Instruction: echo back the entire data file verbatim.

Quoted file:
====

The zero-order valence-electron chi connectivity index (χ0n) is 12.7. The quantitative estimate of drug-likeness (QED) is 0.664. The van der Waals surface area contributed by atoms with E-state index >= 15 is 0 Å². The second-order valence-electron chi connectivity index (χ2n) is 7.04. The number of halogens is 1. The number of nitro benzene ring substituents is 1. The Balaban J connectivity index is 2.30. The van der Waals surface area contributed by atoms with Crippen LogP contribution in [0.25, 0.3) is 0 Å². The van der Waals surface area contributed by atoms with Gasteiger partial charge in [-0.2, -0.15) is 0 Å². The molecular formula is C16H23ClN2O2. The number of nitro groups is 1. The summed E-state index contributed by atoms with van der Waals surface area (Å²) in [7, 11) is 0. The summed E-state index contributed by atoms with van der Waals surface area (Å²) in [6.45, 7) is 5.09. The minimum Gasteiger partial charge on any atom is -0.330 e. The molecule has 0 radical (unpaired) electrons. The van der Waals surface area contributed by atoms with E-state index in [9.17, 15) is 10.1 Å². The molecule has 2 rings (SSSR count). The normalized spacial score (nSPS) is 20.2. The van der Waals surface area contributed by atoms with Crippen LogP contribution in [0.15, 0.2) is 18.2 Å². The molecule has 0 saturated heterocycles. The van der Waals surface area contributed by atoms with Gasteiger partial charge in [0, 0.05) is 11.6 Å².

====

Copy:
The zero-order valence-electron chi connectivity index (χ0n) is 12.7. The quantitative estimate of drug-likeness (QED) is 0.664. The van der Waals surface area contributed by atoms with E-state index >= 15 is 0 Å². The second-order valence-electron chi connectivity index (χ2n) is 7.04. The number of halogens is 1. The number of nitro benzene ring substituents is 1. The Balaban J connectivity index is 2.30. The van der Waals surface area contributed by atoms with Crippen LogP contribution in [0.25, 0.3) is 0 Å². The van der Waals surface area contributed by atoms with Gasteiger partial charge in [-0.2, -0.15) is 0 Å². The molecular formula is C16H23ClN2O2. The number of nitro groups is 1. The summed E-state index contributed by atoms with van der Waals surface area (Å²) in [7, 11) is 0. The summed E-state index contributed by atoms with van der Waals surface area (Å²) in [6.45, 7) is 5.09. The minimum Gasteiger partial charge on any atom is -0.330 e. The molecule has 0 radical (unpaired) electrons. The van der Waals surface area contributed by atoms with E-state index in [9.17, 15) is 10.1 Å². The molecule has 2 rings (SSSR count). The normalized spacial score (nSPS) is 20.2. The van der Waals surface area contributed by atoms with Crippen LogP contribution in [0.15, 0.2) is 18.2 Å². The molecule has 0 saturated heterocycles. The van der Waals surface area contributed by atoms with Gasteiger partial charge in [0, 0.05) is 11.6 Å².